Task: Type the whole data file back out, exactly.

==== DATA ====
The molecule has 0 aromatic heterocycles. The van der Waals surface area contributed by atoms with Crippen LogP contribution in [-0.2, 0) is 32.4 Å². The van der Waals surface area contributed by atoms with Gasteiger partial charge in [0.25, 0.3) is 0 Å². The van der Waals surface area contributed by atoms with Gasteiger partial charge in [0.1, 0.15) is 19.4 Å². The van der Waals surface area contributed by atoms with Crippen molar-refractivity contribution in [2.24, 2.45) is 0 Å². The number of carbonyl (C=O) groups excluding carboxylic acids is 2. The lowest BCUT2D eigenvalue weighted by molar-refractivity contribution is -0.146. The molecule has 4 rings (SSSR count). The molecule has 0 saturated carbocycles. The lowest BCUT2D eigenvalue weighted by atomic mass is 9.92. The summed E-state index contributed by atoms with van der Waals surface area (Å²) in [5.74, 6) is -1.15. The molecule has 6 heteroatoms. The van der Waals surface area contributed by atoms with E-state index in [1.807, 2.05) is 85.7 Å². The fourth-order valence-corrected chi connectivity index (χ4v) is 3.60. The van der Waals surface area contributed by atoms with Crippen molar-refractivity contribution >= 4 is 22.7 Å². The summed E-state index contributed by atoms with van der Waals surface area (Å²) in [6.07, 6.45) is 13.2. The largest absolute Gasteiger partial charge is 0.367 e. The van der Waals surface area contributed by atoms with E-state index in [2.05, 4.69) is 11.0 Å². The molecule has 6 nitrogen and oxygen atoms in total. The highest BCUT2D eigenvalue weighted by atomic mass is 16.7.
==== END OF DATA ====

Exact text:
The molecule has 0 aromatic heterocycles. The van der Waals surface area contributed by atoms with Crippen LogP contribution in [-0.2, 0) is 32.4 Å². The van der Waals surface area contributed by atoms with Gasteiger partial charge in [0.25, 0.3) is 0 Å². The van der Waals surface area contributed by atoms with Gasteiger partial charge in [0.1, 0.15) is 19.4 Å². The van der Waals surface area contributed by atoms with Crippen molar-refractivity contribution in [2.24, 2.45) is 0 Å². The number of carbonyl (C=O) groups excluding carboxylic acids is 2. The lowest BCUT2D eigenvalue weighted by molar-refractivity contribution is -0.146. The molecule has 4 rings (SSSR count). The molecule has 0 saturated carbocycles. The lowest BCUT2D eigenvalue weighted by atomic mass is 9.92. The summed E-state index contributed by atoms with van der Waals surface area (Å²) in [5.74, 6) is -1.15. The molecule has 6 heteroatoms. The van der Waals surface area contributed by atoms with E-state index in [1.807, 2.05) is 85.7 Å². The fourth-order valence-corrected chi connectivity index (χ4v) is 3.60. The van der Waals surface area contributed by atoms with Crippen molar-refractivity contribution >= 4 is 22.7 Å². The summed E-state index contributed by atoms with van der Waals surface area (Å²) in [6.07, 6.45) is 13.2. The largest absolute Gasteiger partial charge is 0.367 e. The van der Waals surface area contributed by atoms with E-state index in [2.05, 4.69) is 11.0 Å². The molecule has 6 nitrogen and oxygen atoms in total. The highest BCUT2D eigenvalue weighted by atomic mass is 16.7.